Euphytica

, Volume 74, Issue 1, pp 35–39

Effect of cytoplasmic male-sterility in sorghum on host plant interaction with sorghum midge, Contarinia sorghicola

  • H. C. Sharma
  • P. Vidyasagar
  • C. V. Abraham
  • K. F. Nwanze
Article

DOI: 10.1007/BF00033764

Cite this article as:
Sharma, H.C., Vidyasagar, P., Abraham, C.V. et al. Euphytica (1993) 74: 35. doi:10.1007/BF00033764
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Summary

Sorghum midge, Contarinia sorghicola Coq. (Diptera: Cecidomyiidae) is one of the most important pests of grain sorghum worldwide. We studied the reaction of midge-resistant and midge-susceptible genic-cytoplasmic male-sterile (A-lines) and their maintainers (B-lines), and the effect of resistant and susceptible restorers on sorghum midge. Midge damage and adult emergence were significantly lower on the B-lines of midge-resistant genotypes (PM 7061 and PM 7068) than their corresponding A-lines, while the reverse was true for the midge-susceptible genotypes (296A and ICSA 42). Differences in midge damage and the number of midges emerged were not significant between the midge-resistant and midge-susceptible A-lines when infested without pollination (except midge emergence on PM 7061A). Pollination with a midge-resistant restorer (DJ6541) reduced midge emergence significantly in one of two seasons. Source of pollen did not influence midge emergence on the highly-resistant A-line, PM 7061A. The implications of these observations in the development of midge-resistant hybrids were discussed.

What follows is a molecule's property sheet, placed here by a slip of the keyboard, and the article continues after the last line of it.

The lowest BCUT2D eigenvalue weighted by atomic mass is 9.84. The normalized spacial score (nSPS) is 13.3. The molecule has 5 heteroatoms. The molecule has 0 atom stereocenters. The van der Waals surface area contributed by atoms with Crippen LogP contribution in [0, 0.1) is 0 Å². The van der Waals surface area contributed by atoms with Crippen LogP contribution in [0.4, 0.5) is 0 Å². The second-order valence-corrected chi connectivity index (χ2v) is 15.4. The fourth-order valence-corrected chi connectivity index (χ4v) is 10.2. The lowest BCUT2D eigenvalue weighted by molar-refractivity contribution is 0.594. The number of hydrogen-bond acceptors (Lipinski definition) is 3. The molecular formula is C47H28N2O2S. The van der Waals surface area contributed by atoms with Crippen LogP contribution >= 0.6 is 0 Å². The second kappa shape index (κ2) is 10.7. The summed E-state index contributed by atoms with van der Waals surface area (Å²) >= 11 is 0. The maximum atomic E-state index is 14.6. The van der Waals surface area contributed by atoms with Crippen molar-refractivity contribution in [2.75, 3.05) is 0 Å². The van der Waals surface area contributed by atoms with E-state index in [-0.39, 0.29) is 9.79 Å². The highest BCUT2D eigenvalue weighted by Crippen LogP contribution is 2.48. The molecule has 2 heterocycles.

Key words

Sorghum midgeContarinia sorghicolacytoplasmic male sterilityhost plant resistanceresistance mechanismssorghumSorghum bicolor

Copyright information

© Kluwer Academic Publishers 1994

Authors and Affiliations

  • H. C. Sharma
    • 1
  • P. Vidyasagar
    • 1
  • C. V. Abraham
    • 1
  • K. F. Nwanze
    • 1
  1. 1.International Crops Research Institute for the Semi-Arid Tropics (ICRISAT)PatancheruIndia